How a sexual predator messes up the entire office

Last Updated: Sun, Nov 24, 2013 18:49 hrs

The Tarun Tejpal sexual harassment case is just the tip of the iceberg. Within journalistic circles in New Delhi everyone knows which editor has slept with how many women.
It’s an open secret, but very few cases come to the light to the general public.  Thanks to that, certain media houses talking non-stop on gender issues and sexual harassment cases become all the more farcical, seen in the way the whole world has blown up in editor Shoma Chaudhury’s face.

Everyone is as hypocritical as her—the only difference is that she has been exposed while all others remain hidden. But a boss who behaves like a sexual predator messes up the entire office in more ways than one…

1. Attempt at sexual liaison = Sexual harassment: This is the most important point of all. Say a boss has had five serious affairs in career.  He can say that they have been consensual and that’s why nobody should have a problem. There are also many consensual affairs between employees anyway.

But the problem is that to get those five affairs, he would have probably approached say 25 women. That means he made advances towards 20 women who rebuffed him. That’s 20 cases of sexual harassment.

Tejpal unwittingly spilled the beans on a modus operandi when he said that he made an “attempt at sexual liaison”. There probably have been hundreds and hundreds of such attempts and they are nothing but sexual harassment cases.

That makes most editors merely criminals who haven’t been caught. The problem is that if a girl builds up courage and makes a complaint, she is put under the scanner. She is harassed and eventually forced to quit while the sexual predator continues as if nothing has happened all the while eyeing the next victim.

One hopes that the fall of Tejpal will prove to be the 9/11 moment for media and women will get the courage to fight sexual predators in a much more effective way.

2. Smart girls maintaining distance will be dismissed as prudes: Therefore, rightly a smart girl should be wary in the workplace and has to be hostile towards backslapping, punching on the shoulder and something like bottom slapping. But such a wise line of action is not appreciated by the team and such girls are seen as aloof and undesirable in the workplace!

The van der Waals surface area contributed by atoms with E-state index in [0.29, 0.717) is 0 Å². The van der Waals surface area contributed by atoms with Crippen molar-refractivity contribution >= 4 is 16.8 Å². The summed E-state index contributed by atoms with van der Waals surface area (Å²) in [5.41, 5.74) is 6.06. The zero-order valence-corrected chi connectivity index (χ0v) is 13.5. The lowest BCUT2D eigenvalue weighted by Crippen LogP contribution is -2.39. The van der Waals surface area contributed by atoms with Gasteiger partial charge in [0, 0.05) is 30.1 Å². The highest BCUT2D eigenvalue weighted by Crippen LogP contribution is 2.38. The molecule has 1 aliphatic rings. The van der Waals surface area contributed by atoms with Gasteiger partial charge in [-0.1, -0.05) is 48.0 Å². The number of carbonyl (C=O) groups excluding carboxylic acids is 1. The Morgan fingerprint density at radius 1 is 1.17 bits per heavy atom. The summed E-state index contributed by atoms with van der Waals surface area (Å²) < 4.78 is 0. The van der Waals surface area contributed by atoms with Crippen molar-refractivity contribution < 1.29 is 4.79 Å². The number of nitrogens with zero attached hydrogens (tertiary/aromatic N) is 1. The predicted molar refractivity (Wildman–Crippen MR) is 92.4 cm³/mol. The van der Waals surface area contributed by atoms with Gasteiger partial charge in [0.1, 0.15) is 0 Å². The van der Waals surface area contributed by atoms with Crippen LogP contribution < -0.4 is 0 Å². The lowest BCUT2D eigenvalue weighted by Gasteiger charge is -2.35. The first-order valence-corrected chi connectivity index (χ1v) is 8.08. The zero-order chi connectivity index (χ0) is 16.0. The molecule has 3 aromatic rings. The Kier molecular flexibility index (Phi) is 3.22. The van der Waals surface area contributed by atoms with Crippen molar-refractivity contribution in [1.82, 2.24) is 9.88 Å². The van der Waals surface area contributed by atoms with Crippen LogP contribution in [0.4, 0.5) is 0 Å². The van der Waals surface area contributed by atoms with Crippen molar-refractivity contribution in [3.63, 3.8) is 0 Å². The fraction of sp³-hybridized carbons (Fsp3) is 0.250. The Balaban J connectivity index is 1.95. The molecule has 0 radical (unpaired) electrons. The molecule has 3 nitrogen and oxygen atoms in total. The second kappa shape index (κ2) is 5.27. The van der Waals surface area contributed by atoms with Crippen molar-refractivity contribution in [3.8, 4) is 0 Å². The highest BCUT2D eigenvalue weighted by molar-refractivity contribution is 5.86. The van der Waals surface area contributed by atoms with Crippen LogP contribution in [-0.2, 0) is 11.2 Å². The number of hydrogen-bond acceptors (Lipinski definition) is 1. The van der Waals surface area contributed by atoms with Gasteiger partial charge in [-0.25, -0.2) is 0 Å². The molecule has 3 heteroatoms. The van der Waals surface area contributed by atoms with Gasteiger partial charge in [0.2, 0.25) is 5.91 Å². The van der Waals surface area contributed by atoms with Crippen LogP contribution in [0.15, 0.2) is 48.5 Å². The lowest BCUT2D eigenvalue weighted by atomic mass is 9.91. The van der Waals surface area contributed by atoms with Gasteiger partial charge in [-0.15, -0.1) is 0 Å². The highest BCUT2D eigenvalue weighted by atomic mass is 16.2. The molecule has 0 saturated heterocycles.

3. Mediocre girls can sleep their way to the top: That’s a major problem and it gives all other women a bad name. We as it is live in a patriarchal society where women in the workplace are viewed with hostility. Such things only make matters worse.

4. It vitiates the office atmosphere: It’s not just about one boss. The entire department suffers. A section of girls live in fear and apprehension while the girl who sleeps with the boss keeps getting one favour after another.

Even the guys are divided into two camps. Those who appreciate the boss for his “scores” are in his good books and those who resent it drift away from him. Overall, one affair with the boss can vitiate the office atmosphere like nothing else.

5. One bogie can derail the whole train: Another silly argument given is that most of these editors are brilliant and great writer and bring a lot to the table. Like suddenly Tejpal is supposed to be the greatest editor cum crusader cum writer that India has ever produced and this indiscretion seems to be bringing him down. It doesn’t work like that.

If a brilliant editor becomes corrupt, then it will affect his each and every decision. Similarly if the most brilliant editor is a sexual predator, then it will vitiate the organization. Favouritism, fear and resentment will pervade the office. The boss will spend more time with the girl in particular, leaving much less time for the company and other employees.

It’s like a train. If it has 20 great bogies, but even if one of them derails, then the whole train falls down. Sexual predation is that derailed bogie. If Tejpal was a habitual offender, then he definitely wouldn’t have been a good boss to work with and that negates all his good qualities (if he has any).

All of this applies not just to journalism, but all industries in the world. The only difference is that in some industries predator bosses are less while in others they are far more.

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